: Art Happens

*Warning: Not attempting to create a feminist rant but could possibly turn into one*

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Man: “She’s way too skinny.”

Woman: “I would never wear that.”

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Man: “She’s sexy, beautiful, perfect”

Woman: “How can I look like her?”

Though I might be exaggerating a little bit, this is pretty much how it goes. The thing is, since we’re living in a man’s world, the second picture is much more widely accepted. One thing we all know: men like boobs and butts. We can’t necessarily blame them for their biological needs to, well, get it on. But we can blame our patriarchal society for reproducing images like the second in order to assure that men’s ideas of the perfect body are seeded into each citizen’s heads, especially women’s.

Since men don’t react well to extremely skinny bodies that are very androgynous, women in return don’t strive to look like runway models. They strive to look like the almost equally skinny woman who resembles “femininity” with her busty physique. In women’s defense, not wearing runway like fashion could partially be because of it’s lack of realistic use but something tells me that there’s more to it. I might go as far to say that women don’t dress for themselves because they follow these standards that are presented in media, they dress for men.

If this commercialized model is ever present to women, then what role does couture fashion play in all of this?

Girls throwing shade at other girls is nothing new. The amount that women blame couture models for these unrealistic standards of beauty and body size/shape is a little ridiculous to me. The real problem here isn’t the couture models, it’s the way media portrays women in commercialized fashion. What people have a problem taking a step back and realizing is maybe these models are not supporting the same skinny ideal as commercial models.

Couture models could possibly be doing something to help this unrealistic standard in their own way. Just like most women, they don’t fall into the “perfect” mold for a woman. They are bony, they are lanky, and they portray androgynous features. All features that don’t reinforce the over womanized problem in society. These models are actually creating an act of feminism by going against patriarchal standards. Along with this, the couture clothing is not created to attract men. It is made to create different shapes, and ideas through garments, instead of just accentuating ‘womanly’ shape.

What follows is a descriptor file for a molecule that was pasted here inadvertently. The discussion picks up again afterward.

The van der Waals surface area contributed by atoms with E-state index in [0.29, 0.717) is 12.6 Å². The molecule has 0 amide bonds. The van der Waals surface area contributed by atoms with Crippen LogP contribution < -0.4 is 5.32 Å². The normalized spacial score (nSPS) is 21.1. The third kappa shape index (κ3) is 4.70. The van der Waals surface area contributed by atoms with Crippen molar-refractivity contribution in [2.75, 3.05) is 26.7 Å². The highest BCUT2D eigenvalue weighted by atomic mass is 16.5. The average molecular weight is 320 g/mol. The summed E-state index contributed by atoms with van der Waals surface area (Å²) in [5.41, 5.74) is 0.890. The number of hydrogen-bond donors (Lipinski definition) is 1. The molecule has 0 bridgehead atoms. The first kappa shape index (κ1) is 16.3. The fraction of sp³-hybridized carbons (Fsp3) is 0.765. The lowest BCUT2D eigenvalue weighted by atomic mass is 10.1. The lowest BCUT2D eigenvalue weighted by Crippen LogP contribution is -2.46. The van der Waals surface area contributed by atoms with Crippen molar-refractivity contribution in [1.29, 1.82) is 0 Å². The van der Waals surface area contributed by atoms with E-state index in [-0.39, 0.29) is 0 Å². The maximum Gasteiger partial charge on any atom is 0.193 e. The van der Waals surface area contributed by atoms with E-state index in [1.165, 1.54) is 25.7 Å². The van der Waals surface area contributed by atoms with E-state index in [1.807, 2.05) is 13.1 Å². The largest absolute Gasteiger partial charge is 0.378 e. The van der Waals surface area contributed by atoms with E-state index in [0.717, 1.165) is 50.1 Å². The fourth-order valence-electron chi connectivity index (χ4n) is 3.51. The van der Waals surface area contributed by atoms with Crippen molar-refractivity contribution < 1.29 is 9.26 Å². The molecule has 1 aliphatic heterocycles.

It could be perceived that woman sacrificing their body is not an act of feminism. I think the shape of high fashion models is creating an act against male power. At this point, with the uneven playing field with men and women, women must create an act to create female empowerment, not just equality. That’s exactly what the high fashion world is doing. They are presenting garments in a way that aren’t made for men. They are showing that fashion doesn’t need to be revolved around the consumption of men. It could be a discussion that women are then be objectified as hangers that are a blank canvas, but I think this goes hand in hand with how women get plastic surgery to be more ‘womanly’, where these models may go through physical transformation to be less womanly  (less body fat, small boobs).

Since we’ve taken out the sexuality of fashion, it allows for something greater to blossom. I find it in resemblance of the fine arts.

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The lines and shapes that are able to come through in a garment resemble shapes and moods created through art.

Without attempting to mold into man’s society, art can come out of clothing.

By looking at couture fashion in a new light, the fashion industry and world could take a step in the right direction in separating itself from the same criticism of commercialized fashion.

Either way, we shouldn’t feel the need to dress for men.

xxx

Jenny

An account of feminism in fashion


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